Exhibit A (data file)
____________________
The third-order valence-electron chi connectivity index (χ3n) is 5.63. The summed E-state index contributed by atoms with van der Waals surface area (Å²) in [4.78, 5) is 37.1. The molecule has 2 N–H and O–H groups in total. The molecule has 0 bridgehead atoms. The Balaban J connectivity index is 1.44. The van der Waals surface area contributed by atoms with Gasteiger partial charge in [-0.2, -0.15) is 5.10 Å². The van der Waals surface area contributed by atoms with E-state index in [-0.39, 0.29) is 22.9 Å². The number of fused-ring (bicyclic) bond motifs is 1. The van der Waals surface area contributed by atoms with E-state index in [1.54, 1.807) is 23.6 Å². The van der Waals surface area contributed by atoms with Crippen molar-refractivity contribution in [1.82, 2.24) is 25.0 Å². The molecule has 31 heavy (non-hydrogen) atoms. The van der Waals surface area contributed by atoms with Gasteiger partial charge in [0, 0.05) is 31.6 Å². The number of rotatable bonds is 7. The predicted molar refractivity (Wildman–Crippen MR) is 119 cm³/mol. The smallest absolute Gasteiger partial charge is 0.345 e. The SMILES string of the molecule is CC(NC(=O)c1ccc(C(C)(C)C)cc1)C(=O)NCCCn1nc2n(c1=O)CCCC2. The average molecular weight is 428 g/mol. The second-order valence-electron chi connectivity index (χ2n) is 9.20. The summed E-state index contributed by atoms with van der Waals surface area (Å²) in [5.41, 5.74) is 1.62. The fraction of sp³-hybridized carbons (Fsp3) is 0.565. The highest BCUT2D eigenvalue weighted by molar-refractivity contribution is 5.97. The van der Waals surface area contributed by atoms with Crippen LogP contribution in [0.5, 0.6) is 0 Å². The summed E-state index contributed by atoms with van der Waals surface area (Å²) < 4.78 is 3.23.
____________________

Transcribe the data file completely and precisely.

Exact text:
The third-order valence-electron chi connectivity index (χ3n) is 5.63. The summed E-state index contributed by atoms with van der Waals surface area (Å²) in [4.78, 5) is 37.1. The molecule has 2 N–H and O–H groups in total. The molecule has 0 bridgehead atoms. The Balaban J connectivity index is 1.44. The van der Waals surface area contributed by atoms with Gasteiger partial charge in [-0.2, -0.15) is 5.10 Å². The van der Waals surface area contributed by atoms with E-state index in [-0.39, 0.29) is 22.9 Å². The number of fused-ring (bicyclic) bond motifs is 1. The van der Waals surface area contributed by atoms with E-state index in [1.54, 1.807) is 23.6 Å². The van der Waals surface area contributed by atoms with Crippen molar-refractivity contribution in [1.82, 2.24) is 25.0 Å². The molecule has 31 heavy (non-hydrogen) atoms. The van der Waals surface area contributed by atoms with Gasteiger partial charge in [0, 0.05) is 31.6 Å². The number of rotatable bonds is 7. The predicted molar refractivity (Wildman–Crippen MR) is 119 cm³/mol. The smallest absolute Gasteiger partial charge is 0.345 e. The SMILES string of the molecule is CC(NC(=O)c1ccc(C(C)(C)C)cc1)C(=O)NCCCn1nc2n(c1=O)CCCC2. The average molecular weight is 428 g/mol. The second-order valence-electron chi connectivity index (χ2n) is 9.20. The summed E-state index contributed by atoms with van der Waals surface area (Å²) in [5.41, 5.74) is 1.62. The fraction of sp³-hybridized carbons (Fsp3) is 0.565. The highest BCUT2D eigenvalue weighted by molar-refractivity contribution is 5.97. The van der Waals surface area contributed by atoms with Crippen LogP contribution in [0.5, 0.6) is 0 Å². The summed E-state index contributed by atoms with van der Waals surface area (Å²) < 4.78 is 3.23.